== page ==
An alternative view of moorland management for Red Grouse Lagopus lagopus scotica
In the April 2016 issue of Ibis, six authors from the Royal Society for the Protection of Birds (RSPB) published a Viewpoint (Thompson et al. 2016) describing the environmental impacts of management to provide ‘high-output’ driven shooting of Red Grouse Lagopus lagopus scotica in the UK uplands. They review the management options needed to produce a shootable surplus of Red Grouse (predator control, vegetation management and disease control) and emphasize those practices that they consider damaging to other conservation interests, biodiversity and other ecosystem service provisions. In their article, Thompson et al. (2016) express their desire to see grouse moor management more closely regulated and present evidence to support the case for better regulation of driven grouse shooting. However, we believe that the case for such action is far from watertight and seek to present a more nuanced view of grouse moor management, highlighting what is known, what is not known and where evidence is contradictory. We draw on published references that include ones not cited by the RSPB authors but that contribute to the debate. We do not dispute that data have been published that indicate damage from grouse moor management (except where Thompson et al. 2016 have been challenged by the original authors of such work over the RSPB’s interpretation of their findings; Davies et al. 2016a). However, there is additional evidence that we now review to contribute to a better collective understanding.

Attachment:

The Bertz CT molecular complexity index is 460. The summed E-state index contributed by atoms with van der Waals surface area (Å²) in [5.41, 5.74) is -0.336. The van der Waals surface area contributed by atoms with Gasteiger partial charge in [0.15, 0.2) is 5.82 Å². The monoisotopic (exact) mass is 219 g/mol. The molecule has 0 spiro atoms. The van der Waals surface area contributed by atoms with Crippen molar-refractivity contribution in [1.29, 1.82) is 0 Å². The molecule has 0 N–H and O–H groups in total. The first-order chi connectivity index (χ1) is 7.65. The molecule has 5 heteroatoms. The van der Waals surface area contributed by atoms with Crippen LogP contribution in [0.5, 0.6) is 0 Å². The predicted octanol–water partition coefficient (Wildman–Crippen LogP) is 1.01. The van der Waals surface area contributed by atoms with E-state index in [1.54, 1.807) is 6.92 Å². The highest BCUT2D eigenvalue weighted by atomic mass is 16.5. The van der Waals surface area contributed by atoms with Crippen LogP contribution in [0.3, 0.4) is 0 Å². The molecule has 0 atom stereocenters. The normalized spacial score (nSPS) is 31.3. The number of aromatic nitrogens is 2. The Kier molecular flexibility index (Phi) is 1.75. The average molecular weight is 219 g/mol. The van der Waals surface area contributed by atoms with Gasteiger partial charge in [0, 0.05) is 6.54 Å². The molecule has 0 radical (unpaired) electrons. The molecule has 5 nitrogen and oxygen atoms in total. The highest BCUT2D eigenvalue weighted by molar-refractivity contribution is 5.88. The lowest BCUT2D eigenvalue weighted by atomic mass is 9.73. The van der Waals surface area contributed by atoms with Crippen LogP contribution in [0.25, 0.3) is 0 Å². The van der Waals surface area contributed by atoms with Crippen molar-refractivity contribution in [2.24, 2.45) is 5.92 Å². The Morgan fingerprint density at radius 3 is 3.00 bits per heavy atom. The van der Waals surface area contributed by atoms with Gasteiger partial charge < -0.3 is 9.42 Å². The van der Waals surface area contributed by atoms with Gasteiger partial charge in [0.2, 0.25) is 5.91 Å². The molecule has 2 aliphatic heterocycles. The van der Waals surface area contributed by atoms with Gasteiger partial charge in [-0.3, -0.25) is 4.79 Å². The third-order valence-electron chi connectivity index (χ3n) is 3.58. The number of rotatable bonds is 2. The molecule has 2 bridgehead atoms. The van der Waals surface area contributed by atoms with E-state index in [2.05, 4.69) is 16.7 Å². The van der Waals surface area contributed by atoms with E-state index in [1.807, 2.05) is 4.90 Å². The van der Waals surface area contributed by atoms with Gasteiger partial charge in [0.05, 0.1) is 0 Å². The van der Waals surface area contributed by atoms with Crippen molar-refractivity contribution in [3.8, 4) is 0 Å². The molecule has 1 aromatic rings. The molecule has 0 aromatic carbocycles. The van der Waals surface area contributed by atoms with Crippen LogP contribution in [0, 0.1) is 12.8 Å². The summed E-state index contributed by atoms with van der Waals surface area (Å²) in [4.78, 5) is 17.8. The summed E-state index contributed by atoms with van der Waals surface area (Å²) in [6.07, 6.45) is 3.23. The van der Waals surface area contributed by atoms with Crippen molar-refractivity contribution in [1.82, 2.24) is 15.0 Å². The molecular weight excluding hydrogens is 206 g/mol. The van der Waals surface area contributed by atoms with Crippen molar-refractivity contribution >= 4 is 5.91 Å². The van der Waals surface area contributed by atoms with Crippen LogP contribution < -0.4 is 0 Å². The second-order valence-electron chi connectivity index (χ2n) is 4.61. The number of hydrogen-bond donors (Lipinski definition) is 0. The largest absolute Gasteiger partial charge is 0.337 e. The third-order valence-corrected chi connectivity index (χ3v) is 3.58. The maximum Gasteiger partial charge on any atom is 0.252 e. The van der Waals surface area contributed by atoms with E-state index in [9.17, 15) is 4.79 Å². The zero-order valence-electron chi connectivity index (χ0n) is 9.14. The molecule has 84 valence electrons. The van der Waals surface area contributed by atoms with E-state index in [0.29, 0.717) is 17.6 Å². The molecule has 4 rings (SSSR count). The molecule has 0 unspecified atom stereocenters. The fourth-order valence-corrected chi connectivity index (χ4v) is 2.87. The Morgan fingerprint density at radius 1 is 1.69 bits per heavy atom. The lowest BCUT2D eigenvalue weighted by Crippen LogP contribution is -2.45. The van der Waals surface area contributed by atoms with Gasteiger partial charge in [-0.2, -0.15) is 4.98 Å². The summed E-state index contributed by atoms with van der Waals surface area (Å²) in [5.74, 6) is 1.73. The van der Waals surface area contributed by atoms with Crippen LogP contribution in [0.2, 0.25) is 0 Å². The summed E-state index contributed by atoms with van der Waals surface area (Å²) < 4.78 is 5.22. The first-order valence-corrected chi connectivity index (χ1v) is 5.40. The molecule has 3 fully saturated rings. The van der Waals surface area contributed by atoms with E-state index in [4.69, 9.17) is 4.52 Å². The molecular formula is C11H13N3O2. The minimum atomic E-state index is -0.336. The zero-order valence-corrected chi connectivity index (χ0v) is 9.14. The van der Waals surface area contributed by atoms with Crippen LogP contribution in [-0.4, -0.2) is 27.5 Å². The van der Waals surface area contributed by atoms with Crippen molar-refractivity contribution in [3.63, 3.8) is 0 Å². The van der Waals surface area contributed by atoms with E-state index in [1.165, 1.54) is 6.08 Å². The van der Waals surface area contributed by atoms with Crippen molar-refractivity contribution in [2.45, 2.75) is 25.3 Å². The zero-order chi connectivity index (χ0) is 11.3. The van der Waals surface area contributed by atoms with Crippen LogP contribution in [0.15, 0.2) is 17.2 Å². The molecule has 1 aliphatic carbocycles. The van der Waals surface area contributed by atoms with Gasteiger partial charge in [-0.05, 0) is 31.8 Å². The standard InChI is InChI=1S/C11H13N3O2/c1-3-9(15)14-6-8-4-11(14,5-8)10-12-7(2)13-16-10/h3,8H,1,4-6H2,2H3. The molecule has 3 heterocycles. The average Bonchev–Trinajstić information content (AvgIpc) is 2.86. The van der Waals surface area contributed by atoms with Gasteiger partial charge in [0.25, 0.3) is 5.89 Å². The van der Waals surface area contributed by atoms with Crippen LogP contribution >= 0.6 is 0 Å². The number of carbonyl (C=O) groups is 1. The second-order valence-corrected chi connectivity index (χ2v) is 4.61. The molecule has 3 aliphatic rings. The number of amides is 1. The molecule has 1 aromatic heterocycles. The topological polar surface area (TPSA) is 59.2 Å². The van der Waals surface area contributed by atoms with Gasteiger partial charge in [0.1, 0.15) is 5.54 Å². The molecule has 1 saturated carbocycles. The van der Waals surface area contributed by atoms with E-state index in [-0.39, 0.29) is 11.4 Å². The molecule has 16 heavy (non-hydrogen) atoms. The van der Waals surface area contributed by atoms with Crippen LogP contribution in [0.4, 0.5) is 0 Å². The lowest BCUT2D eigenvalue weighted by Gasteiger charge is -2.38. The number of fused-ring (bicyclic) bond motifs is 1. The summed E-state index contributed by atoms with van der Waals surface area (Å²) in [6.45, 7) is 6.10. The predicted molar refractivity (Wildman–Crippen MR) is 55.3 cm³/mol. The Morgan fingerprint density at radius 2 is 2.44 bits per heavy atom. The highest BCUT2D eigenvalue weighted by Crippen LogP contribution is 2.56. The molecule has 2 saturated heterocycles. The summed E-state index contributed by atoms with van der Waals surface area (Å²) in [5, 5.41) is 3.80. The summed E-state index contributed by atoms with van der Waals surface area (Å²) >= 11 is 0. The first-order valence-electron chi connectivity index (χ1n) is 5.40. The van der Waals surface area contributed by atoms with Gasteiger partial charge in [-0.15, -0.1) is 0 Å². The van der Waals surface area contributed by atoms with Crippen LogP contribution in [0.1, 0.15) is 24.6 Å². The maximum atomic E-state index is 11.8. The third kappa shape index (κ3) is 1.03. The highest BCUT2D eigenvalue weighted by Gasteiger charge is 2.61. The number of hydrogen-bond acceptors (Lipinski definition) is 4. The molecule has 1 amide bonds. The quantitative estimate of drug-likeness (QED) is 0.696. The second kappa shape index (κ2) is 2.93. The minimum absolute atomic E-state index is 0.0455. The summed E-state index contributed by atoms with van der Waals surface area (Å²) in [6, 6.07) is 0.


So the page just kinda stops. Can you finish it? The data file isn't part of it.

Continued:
Our view, that game management should be undertaken sustainably and in ways that improve biodiversity and ecosystem services, is consistent with those expressed by Thompson et al. (2016). We nevertheless have different visions of how this may be achieved.
A similar suite of RSPB authors have previously suggested that grouse shooting could continue if the less intensive ‘walked-up shooting model’ is followed (Thompson et al. 2009). In this model, management of Heather Calluna vulgaris, predators and Red Grouse is much reduced, but as a consequence the bags (numbers of Red Grouse shot) are three to nine times lower, leading to a greater loss of income than the corresponding saving of costs (Sotherton et al. 2009). To achieve conservation benefits from Red Grouse management, there needs to be sufficient income from shooting revenue to employ staff to manage the Heather, control the predators and manage the grouse; the walked-up shooting model does not provide this level of revenue, even with agri-environment scheme support.
For the rest of this article, we follow the headings used by Thompson et al. (2016).